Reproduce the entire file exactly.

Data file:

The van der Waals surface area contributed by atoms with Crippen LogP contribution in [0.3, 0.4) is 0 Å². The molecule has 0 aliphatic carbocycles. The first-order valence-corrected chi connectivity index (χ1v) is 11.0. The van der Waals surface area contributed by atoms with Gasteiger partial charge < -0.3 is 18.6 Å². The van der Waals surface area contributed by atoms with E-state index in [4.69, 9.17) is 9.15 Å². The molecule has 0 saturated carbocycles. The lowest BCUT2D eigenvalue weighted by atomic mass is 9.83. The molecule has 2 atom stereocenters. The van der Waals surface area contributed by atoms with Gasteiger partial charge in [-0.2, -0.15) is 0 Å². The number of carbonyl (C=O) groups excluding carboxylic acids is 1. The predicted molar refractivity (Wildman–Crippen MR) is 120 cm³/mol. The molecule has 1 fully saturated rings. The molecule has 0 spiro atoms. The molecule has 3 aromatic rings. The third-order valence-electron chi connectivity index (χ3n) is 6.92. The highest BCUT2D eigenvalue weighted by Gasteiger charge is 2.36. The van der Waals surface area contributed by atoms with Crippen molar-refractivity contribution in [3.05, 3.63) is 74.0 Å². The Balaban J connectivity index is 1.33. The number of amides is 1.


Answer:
The van der Waals surface area contributed by atoms with Crippen LogP contribution in [0.3, 0.4) is 0 Å². The molecule has 0 aliphatic carbocycles. The first-order valence-corrected chi connectivity index (χ1v) is 11.0. The van der Waals surface area contributed by atoms with Gasteiger partial charge < -0.3 is 18.6 Å². The van der Waals surface area contributed by atoms with E-state index in [4.69, 9.17) is 9.15 Å². The molecule has 0 saturated carbocycles. The lowest BCUT2D eigenvalue weighted by atomic mass is 9.83. The molecule has 2 atom stereocenters. The van der Waals surface area contributed by atoms with Gasteiger partial charge in [-0.2, -0.15) is 0 Å². The number of carbonyl (C=O) groups excluding carboxylic acids is 1. The predicted molar refractivity (Wildman–Crippen MR) is 120 cm³/mol. The molecule has 1 fully saturated rings. The molecule has 0 spiro atoms. The molecule has 3 aromatic rings. The third-order valence-electron chi connectivity index (χ3n) is 6.92. The highest BCUT2D eigenvalue weighted by Gasteiger charge is 2.36. The van der Waals surface area contributed by atoms with Crippen molar-refractivity contribution in [3.05, 3.63) is 74.0 Å². The Balaban J connectivity index is 1.33. The number of amides is 1.